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EU mulls visa bans on Balkans extremists stirred up by Moscow

  • Belgrade: Russian links with Orthodox Church in balkans flagged as a concern (Photo: Milos Milosevic)
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EU states are in talks on potential visa bans on right-wing extremists in the Western Balkans, amid fears that Russian propaganda is stirring up new threats.

The confidential talks, to be held by a counter-terrorism cell in the EU Council on Thursday (14 July), will include "a discussion on the effectiveness of bans on some extremist subjects in the countries of the Western Balkans", according to an internal EU memo.

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"Many far-right movements in the Western Balkans have a strong aversion towards Nato and the European Union," the memo, drafted by the new Czech EU presidency and seen by EUobserver, said.

"One reason for the increasing distrust towards the West is the strong relationship Russia has built up with the Orthodox Christian populations in the region. Russia presents itself as the protector of certain nations in particular, but also of Orthodox Christian groups in the Western Balkans," it said.

In the past, EU concerns centred around jihadist foreign fighters returning to the region from the Middle East.

But the war in Ukraine has seen "some local followers of the far-right left to fight in the ongoing conflict in Ukraine, most probably on the Russian side", the Czech memo said.

It painted a complex picture of the problem, which involves "radical football fans, or radical followers of various pan-Slavic, nationalistic" movements.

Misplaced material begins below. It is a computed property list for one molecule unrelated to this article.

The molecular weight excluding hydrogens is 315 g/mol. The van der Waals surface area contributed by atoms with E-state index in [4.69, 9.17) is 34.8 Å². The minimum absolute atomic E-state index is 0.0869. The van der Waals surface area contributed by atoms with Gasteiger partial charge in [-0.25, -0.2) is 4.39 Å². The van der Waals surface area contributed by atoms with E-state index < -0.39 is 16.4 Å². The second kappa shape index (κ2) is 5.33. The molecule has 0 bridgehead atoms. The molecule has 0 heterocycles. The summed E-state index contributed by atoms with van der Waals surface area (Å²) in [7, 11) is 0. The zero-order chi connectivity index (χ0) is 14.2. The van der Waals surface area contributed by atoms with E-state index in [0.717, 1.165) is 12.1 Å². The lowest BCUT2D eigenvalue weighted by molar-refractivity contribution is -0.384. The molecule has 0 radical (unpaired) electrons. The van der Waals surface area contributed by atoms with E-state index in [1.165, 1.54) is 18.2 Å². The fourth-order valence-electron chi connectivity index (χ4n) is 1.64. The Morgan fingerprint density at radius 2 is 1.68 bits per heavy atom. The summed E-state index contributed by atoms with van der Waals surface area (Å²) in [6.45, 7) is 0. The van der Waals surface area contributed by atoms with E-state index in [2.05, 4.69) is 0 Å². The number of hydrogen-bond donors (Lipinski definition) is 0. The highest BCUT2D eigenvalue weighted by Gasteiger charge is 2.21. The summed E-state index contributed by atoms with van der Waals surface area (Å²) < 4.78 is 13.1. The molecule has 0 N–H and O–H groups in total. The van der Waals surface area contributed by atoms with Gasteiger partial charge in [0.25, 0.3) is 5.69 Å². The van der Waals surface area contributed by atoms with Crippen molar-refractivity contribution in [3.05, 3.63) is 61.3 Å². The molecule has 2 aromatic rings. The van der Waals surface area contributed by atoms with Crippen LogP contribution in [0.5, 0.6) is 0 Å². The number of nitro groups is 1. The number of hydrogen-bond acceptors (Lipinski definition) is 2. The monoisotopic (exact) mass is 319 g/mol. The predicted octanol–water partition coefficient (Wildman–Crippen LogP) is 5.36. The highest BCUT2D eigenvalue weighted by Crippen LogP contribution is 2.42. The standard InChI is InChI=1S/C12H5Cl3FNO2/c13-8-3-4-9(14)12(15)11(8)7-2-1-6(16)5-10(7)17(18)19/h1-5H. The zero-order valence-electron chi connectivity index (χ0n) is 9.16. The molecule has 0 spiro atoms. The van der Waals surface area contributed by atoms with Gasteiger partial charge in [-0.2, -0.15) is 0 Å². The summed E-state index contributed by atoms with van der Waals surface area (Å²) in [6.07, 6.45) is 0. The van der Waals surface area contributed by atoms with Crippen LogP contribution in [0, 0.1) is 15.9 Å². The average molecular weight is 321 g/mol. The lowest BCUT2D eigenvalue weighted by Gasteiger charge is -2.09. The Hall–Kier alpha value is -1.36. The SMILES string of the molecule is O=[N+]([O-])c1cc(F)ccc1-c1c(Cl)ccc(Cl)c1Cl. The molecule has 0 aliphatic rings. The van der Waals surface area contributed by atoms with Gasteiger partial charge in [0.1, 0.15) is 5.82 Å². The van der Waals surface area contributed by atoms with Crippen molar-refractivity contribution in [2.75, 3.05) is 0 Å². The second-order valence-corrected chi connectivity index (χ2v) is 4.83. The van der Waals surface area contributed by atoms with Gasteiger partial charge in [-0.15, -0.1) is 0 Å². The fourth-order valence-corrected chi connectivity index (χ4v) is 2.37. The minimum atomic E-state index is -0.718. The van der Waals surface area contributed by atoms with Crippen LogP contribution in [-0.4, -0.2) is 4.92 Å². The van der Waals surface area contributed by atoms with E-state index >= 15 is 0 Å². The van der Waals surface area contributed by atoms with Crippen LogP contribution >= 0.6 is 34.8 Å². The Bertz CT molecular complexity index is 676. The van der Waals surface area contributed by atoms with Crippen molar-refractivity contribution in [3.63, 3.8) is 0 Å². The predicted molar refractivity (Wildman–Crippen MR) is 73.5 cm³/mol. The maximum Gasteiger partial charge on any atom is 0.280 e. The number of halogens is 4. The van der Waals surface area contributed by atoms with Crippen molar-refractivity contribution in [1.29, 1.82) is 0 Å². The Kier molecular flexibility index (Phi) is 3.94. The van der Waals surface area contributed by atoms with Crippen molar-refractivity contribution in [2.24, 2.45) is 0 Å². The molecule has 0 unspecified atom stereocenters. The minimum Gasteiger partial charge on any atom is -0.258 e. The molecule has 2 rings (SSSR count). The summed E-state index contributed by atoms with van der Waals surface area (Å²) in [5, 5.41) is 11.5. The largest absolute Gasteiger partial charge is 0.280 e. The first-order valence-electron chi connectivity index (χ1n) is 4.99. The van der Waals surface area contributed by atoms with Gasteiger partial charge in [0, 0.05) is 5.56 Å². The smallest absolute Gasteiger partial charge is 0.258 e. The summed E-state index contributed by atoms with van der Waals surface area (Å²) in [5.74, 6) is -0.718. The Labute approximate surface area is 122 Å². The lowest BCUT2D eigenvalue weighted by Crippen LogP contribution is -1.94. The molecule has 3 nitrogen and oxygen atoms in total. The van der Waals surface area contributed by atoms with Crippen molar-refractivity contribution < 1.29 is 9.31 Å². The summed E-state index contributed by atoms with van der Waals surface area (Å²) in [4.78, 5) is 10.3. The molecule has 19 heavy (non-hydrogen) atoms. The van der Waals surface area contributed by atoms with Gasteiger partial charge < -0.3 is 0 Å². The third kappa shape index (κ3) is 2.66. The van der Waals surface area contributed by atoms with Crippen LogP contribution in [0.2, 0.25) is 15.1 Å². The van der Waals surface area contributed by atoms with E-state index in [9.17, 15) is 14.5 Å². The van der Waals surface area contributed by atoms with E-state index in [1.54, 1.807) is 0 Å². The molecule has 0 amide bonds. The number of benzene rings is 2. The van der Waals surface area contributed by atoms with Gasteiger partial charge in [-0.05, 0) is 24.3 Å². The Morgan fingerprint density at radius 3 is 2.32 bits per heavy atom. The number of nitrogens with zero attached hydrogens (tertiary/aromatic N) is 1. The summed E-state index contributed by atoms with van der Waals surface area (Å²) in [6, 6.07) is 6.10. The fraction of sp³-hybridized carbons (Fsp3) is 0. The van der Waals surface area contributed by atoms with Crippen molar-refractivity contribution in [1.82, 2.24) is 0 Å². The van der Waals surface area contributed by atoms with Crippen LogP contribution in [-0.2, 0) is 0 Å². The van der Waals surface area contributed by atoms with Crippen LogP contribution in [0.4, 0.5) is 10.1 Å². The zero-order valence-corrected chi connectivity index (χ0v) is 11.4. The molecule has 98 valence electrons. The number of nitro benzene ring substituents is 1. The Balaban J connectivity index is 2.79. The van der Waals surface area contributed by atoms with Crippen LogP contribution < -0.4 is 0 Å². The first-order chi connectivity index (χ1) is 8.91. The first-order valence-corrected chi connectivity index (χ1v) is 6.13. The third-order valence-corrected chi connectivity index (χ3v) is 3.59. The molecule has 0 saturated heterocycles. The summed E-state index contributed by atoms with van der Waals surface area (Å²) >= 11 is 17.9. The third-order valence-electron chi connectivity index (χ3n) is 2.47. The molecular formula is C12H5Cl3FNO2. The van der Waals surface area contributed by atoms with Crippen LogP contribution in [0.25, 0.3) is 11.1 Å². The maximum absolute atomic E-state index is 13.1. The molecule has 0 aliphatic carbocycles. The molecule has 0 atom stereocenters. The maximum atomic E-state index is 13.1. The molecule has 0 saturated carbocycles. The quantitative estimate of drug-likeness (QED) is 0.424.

"It is often very difficult to differentiate between the far right and the far left in the Western Balkans," the memo said.

Some groups, such as Blood and Honour and Combat 18, who attack migrants and foreigners in general, are also "still active".

And taken together, they create an "increasing threat for the region" as well as for internal EU security.

"Have you noticed any links in individual EU member states between 'local' right-wing extremists and the Western Balkan far right?," the Czech presidency asked fellow member states.

"Are there any signs of growing influence by Western Balkan far-right organisations on the Balkan diaspora in member states?", it added.

The memo said jihadists still posed the greatest threat in terms of large-scale loss of life.

But it pointed out that "ethno-nationalist" attacks, even if they were on a smaller scale, risked aggravating political instability in a region that not long ago fought a series of bloody ethnic conflicts.

"The threat of large-scale terror attacks inspired by VRWE [violent right-wing extremist] ideologies is arguably quite low," two experts from Rusi, a London-based think-tank, said in a recent study cited by the Czechs in their memo.

"However, even small-scale acts of violence could act as the ignition point for regional destabilisation," the Rusi study warned.

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